WATER COMPANIES and Ofwat are on a collision course over prices which could result in hundreds of millions of pounds worth of civils work being cancelled or postponed.
The dispute has emerged following publication of the water companies' draft five-year investment plans. These show that to meet environmental and quality improvements prescribed by the Environment Agency, a steep increase in customer charges is needed.
Major water companies including Wessex Water, Welsh Water, Severn Trent, Southern Water and Northumbrian Water have told NCE that further squeezing of prices by Ofwat will wreck their investment plans.
The draft business plans, which outline nearly £20bn of investment in England and Wales between 2000 and 2005, must now include almost £10bn in improvements set out by the Environment Minister Michael Meacher in March (NCE 4 March).
In addition, Ofwat's 'Prospects for prices' review last December included cuts of up to 20% to be implemented by April 2000. Water companies insist these limits are unrealistic.
An Ofwat spokeswoman said that, although it could not comment on the business plans until 27 July: 'We are not going to set price limits that efficient companies cannot meet.'
But water firms maintain that the prices set out in their plans already include tough efficiency measures. Forcing prices down further while at the same time imposing additional quality improvements could, they say, put millions of pounds worth of crucial maintenance work at risk.
Wessex Water said the Government's programme should be spread over a longer period. It added it would only be possible to carry out the programme by 2005 and keep prices stable 'by stopping most of the investment in maintaining our existing assets, by not meeting new demands and by not reducing leakage'.
Welsh Water has seen its original £1.2bn spending programme increased to £1.7bn by the new quality obligations. It has written to Deputy Prime Minister John Prescott, Meacher and the Welsh Office asking the Government to defer £0.5bn of work, including £400M in new combined sewage outfalls, until after 2005.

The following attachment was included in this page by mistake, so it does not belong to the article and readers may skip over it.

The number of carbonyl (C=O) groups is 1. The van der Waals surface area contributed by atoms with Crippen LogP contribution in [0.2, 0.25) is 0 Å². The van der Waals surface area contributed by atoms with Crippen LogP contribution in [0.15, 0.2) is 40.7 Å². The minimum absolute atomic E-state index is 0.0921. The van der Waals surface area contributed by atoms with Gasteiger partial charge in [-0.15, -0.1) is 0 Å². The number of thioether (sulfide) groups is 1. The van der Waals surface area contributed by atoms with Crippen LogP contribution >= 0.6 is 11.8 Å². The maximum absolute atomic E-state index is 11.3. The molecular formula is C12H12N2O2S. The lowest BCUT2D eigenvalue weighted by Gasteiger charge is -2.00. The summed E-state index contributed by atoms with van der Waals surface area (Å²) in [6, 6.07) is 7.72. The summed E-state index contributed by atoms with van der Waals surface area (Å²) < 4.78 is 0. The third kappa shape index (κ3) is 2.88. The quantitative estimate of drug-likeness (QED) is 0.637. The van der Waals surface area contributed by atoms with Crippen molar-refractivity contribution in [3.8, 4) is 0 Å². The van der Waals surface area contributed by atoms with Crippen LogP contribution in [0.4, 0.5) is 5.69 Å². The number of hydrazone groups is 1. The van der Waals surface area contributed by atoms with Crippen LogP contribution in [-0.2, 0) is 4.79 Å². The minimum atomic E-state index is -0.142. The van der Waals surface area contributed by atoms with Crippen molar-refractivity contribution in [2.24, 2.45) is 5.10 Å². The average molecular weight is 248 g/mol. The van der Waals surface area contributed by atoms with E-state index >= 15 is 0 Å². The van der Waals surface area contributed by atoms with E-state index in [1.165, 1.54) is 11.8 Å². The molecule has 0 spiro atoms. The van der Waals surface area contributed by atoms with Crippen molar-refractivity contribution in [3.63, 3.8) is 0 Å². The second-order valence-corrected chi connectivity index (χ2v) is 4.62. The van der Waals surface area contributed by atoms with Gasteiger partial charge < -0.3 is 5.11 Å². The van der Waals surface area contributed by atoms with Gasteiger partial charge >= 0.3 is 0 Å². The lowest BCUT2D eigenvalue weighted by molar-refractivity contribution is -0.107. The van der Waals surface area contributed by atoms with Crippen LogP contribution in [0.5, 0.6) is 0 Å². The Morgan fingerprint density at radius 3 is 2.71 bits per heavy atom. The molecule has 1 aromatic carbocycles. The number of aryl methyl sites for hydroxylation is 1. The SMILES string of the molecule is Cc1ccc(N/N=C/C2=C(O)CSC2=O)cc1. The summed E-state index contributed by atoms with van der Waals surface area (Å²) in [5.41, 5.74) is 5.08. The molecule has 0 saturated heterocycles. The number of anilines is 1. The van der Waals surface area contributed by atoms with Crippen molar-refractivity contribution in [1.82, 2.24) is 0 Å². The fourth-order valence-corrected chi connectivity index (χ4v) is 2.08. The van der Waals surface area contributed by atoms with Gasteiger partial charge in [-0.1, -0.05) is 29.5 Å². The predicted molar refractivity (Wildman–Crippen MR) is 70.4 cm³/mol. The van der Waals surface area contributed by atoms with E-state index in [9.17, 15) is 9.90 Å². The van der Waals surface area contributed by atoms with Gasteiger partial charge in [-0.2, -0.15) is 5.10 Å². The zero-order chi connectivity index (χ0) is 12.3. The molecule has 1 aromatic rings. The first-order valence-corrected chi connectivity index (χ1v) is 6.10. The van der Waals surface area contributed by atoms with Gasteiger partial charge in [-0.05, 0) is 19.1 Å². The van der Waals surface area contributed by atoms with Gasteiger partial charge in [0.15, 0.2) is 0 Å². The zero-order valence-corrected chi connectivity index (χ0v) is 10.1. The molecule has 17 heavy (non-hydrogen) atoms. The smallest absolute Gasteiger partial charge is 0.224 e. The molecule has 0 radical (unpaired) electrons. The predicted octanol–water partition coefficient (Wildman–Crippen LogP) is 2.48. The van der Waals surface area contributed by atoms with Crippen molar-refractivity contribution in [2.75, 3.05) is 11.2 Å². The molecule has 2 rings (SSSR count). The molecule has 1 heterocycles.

Chief executive Graham Hawker said: 'We are not persuaded that this is the right balance and we have written to ministers suggesting they consider options to re-phase part of the investment programme.'
Many water companies are also threatening to have to cut so-called 'discretionary work' - work identified as meeting customer demand rather than regulatory obligations. This, they say, would also result in millions of pounds worth of work being removed from the plans which would affect the service offered to customers.
'Some of the enhanced levels of service would have to go,' said a Severn Trent spokesman. 'Things like pressure alleviation, work in some of the flooding areas, taste and discoloration. These make up about 5% of our total (£125M) programme.'
Southern Water also admitted that if prices were cut by 20% in the first year, as suggested by Ofwat, it would have to cut its discretionary spend. 'That would include spending on mains renewal,' said a spokesman.
Northumbrian Water has set out a programme to keep prices level over the five-year period in response to Ofwat's demands. It admitted that to balance its budgets it has had to cancel about £28M of 'discretionary spend'. This will affect work on water pressure improvements, sewer flooding and lead pipe replacement that was included in its 'Strategic options' report published last August.
The draft business plans will now be scrutinised by Ofwat, which will publish its proposed price limits on 27 July. The water companies will then have until September to appeal before the final limits are set in November.